Other programs in the Seminary and School of Theology include a permanent deacon formation program, which assists Catholic dioceses in the formation of their deacon candidates, and a youth and vocations program, which encourages high school and college students to participate more deeply in the Church's liturgy and consider a vocation of service to the Church.

The Seminary and School of Theology also houses the Institute for Priests and Presbyterates, which offers continuing formation for priests making the transition from seminary to parish life, priests preparing for their first assignment as pastor, and presbyterates - which is the group of priests and their bishop in a Catholic diocese.

In 1995, there was a controversy over the firing of a theologian, Carmel McEnroy, who taught at the school. In the spring of 1994, Pope John Paul II had issued an Apostolic Letter declaring the issue of the ordination of women as priests resolved and no longer open to debate. Several months after the statement was issued, Dr. McEnroy joined 1,500 others in signing an open letter opposing the Pope's teachings on the subject. After reading the open letter in the National Catholic Reporter, the Archabbot determined that Dr. McEnroy must be removed from the faculty at Saint Meinrad for publicly dissenting from the Pope's teachings. Dr. McEnroy sued on a claim of breach of contract. The lower court dismissed the case, citing lack of jurisdiction, which decision was upheld on appeal.[7]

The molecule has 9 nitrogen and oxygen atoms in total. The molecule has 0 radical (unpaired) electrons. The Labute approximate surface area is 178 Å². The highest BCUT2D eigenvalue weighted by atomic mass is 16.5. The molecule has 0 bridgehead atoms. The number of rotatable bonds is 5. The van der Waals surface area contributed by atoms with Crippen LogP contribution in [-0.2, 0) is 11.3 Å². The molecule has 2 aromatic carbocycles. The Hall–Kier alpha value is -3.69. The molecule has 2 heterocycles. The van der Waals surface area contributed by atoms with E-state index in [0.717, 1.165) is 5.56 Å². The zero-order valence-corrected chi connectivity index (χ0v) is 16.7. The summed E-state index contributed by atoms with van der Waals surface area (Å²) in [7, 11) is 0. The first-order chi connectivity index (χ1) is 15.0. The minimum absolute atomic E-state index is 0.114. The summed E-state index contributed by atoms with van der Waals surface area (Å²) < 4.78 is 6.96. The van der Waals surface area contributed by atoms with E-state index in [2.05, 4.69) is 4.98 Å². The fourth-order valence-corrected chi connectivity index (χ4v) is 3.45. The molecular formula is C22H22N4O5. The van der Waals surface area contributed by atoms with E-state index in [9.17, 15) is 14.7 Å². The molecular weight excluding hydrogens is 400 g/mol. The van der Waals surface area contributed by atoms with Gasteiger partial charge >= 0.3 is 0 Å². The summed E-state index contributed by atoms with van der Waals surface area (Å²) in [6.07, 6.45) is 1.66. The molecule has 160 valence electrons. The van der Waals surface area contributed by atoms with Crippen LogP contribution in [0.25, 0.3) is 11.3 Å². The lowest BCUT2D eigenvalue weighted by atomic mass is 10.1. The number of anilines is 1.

Abbey Press Edit

Saint Meinrad Archabbey owned and operated an international company that produced and marketed religious, spiritual and inspirational cards, books and gifts. At one time, Abbey Press was one of the largest business enterprises in Spencer County, Indiana, with more than 100 employees.

The press was founded in 1867 when the Benedictine monks purchased a used printing press. Abbey Press marketed its products throughout the United States and in 25 English-speaking countries. More than 20 foreign companies were licensed to print some of Abbey Press' publications in native languages. Net proceeds from the sales of Abbey Press products supported the ministries of Saint Meinrad Archabbey. As of June 30, 2017, after 150 years of operation, Abbey Press closed[8] and the printing presses and other equipment were sold. Some 70 people lost their jobs.